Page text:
Incumbent companies are launching new businesses at a greater rate than ever — whether it is BP pledging to build 5 unicorn-size businesses in 5 years or Santander launching foreign exchange company PagoFX.
Statistically speaking, the prospects for these new businesses aren’t great — only 24% of the new businesses launched in the last 10 years have grown to be viable, large-scale enterprises today. Sometimes, as in the case of RBS’s neobank Bo, they fold in just 6 months.
But a new survey by McKinsey sheds some light on how companies might be able to shift the odds in their favour a little.
McKinsey surveyed some 800 corporate executives across industries and found that around 66% of the successful new ventures were built by just 20% of the companies. What were those companies doing differently?
This was the “secret sauce” of behaviours that McKinsey was able to distil.
1. They were adaptable.
When corporate leaders were asked why a new business had failed, they most often blamed unexpected disruptions in the market. But disruption isn’t the real problem here — there are ALWAYS unexpected changes. The real problem is that businesses haven’t prepared adequately for those inevitable bumps in the road, with, for example, a cushion of cash to help tide over some difficulties.
2. They focused on acquiring customers profitably at scale.
A business that has to buy customers through unprofitable deals or a costly social media blitz that is hard to sustain isn’t going to be viable in the long term. The cost of acquiring a new customer would be half or less of their lifetime value.
3. They launched a portfolio of new businesses, not just one.
Company-building is something you can learn to be better at, so it is better to start several and keep iterating and learning from previous mistakes. This is where BP’s Launchpad strategy looks promising — and possibly why Goldman Sachs, which is taking a portfolio approach (Marcus is just the flagship of a whole fleet of companies), has seen revenues from digital consumer banking go from $2m in 2016 to $860m in 2019.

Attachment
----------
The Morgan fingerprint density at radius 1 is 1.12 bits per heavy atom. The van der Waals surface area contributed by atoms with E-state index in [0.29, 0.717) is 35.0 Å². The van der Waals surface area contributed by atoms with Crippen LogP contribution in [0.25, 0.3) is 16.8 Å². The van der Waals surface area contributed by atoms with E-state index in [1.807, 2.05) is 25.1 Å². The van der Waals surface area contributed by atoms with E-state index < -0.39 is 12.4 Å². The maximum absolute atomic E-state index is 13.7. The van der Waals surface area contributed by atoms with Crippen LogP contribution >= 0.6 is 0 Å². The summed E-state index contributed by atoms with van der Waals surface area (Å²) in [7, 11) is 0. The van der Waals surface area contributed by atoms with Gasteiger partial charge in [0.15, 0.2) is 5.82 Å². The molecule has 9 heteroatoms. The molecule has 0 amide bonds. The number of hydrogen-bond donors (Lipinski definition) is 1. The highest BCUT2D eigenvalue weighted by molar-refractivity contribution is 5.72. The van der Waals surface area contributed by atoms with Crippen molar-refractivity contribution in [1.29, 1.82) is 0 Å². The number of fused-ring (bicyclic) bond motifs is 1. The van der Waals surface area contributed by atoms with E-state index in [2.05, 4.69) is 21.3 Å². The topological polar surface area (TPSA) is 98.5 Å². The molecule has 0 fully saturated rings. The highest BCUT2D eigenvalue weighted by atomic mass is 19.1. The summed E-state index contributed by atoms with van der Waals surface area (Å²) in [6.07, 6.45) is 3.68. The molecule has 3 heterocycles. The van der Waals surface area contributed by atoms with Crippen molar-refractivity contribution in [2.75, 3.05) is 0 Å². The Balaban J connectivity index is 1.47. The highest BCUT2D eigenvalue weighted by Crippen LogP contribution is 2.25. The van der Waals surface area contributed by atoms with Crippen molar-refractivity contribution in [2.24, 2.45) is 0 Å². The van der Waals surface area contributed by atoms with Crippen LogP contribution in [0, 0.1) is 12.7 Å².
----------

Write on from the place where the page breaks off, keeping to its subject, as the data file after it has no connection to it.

4. They staffed the new businesses properly.
Successful new businesses were much more likely to have 20 — or even 80 — employees at launch.
There are other factors as well, which you can see in summary in this chart — for some behaviour, there is a big difference in how frequently it featured with successful and unsuccessful company-builders. For others, both groups are very similar. There is more on this in detail in the McKinsey study.
Interestingly, here’s what didn’t matter:
- Whether the executive leading the initiative was hired internally or from the outside. Both successful and unsuccessful company builders hired in a similar way (about ⅔ of the time it was an internal hire). The presence of a swashbuckling external entrepreneur was not the crucial factor in success.
- Aligning staff incentives with the success of the new business. If anything, unsuccessful company builders seemed to do this more. Promising everyone a big bonus if a new venture takes off, doesn’t seem to make it any more likely to happen.